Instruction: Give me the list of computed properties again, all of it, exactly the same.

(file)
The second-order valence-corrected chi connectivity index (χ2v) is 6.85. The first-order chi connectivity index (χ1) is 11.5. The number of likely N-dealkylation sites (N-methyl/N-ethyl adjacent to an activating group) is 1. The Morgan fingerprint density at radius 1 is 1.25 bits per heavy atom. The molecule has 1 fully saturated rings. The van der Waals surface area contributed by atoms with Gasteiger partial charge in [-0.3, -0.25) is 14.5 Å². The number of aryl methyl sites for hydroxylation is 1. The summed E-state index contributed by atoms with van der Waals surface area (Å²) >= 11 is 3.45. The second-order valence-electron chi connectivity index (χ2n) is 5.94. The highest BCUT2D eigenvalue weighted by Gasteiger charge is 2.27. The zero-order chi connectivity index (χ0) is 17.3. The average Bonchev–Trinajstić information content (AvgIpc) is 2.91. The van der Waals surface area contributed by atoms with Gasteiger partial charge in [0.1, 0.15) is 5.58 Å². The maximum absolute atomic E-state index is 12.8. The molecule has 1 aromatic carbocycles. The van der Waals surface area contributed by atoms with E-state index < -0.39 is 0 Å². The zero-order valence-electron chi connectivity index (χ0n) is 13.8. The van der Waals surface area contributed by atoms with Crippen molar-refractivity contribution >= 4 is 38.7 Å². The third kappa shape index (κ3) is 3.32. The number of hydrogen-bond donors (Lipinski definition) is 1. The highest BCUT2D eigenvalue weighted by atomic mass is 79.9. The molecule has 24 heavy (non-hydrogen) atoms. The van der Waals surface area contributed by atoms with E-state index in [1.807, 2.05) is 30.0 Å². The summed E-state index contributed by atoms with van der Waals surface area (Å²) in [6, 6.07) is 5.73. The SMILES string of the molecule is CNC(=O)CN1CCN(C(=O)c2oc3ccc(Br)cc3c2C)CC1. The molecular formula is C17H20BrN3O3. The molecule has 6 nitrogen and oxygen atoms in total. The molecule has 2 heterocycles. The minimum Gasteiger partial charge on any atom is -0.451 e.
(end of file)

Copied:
The second-order valence-corrected chi connectivity index (χ2v) is 6.85. The first-order chi connectivity index (χ1) is 11.5. The number of likely N-dealkylation sites (N-methyl/N-ethyl adjacent to an activating group) is 1. The Morgan fingerprint density at radius 1 is 1.25 bits per heavy atom. The molecule has 1 fully saturated rings. The van der Waals surface area contributed by atoms with Gasteiger partial charge in [-0.3, -0.25) is 14.5 Å². The number of aryl methyl sites for hydroxylation is 1. The summed E-state index contributed by atoms with van der Waals surface area (Å²) >= 11 is 3.45. The second-order valence-electron chi connectivity index (χ2n) is 5.94. The highest BCUT2D eigenvalue weighted by Gasteiger charge is 2.27. The zero-order chi connectivity index (χ0) is 17.3. The average Bonchev–Trinajstić information content (AvgIpc) is 2.91. The van der Waals surface area contributed by atoms with Gasteiger partial charge in [0.1, 0.15) is 5.58 Å². The maximum absolute atomic E-state index is 12.8. The molecule has 1 aromatic carbocycles. The van der Waals surface area contributed by atoms with E-state index < -0.39 is 0 Å². The zero-order valence-electron chi connectivity index (χ0n) is 13.8. The van der Waals surface area contributed by atoms with Crippen molar-refractivity contribution >= 4 is 38.7 Å². The third kappa shape index (κ3) is 3.32. The number of hydrogen-bond donors (Lipinski definition) is 1. The highest BCUT2D eigenvalue weighted by atomic mass is 79.9. The molecule has 24 heavy (non-hydrogen) atoms. The van der Waals surface area contributed by atoms with E-state index in [1.807, 2.05) is 30.0 Å². The summed E-state index contributed by atoms with van der Waals surface area (Å²) in [6, 6.07) is 5.73. The SMILES string of the molecule is CNC(=O)CN1CCN(C(=O)c2oc3ccc(Br)cc3c2C)CC1. The molecular formula is C17H20BrN3O3. The molecule has 6 nitrogen and oxygen atoms in total. The molecule has 2 heterocycles. The minimum Gasteiger partial charge on any atom is -0.451 e.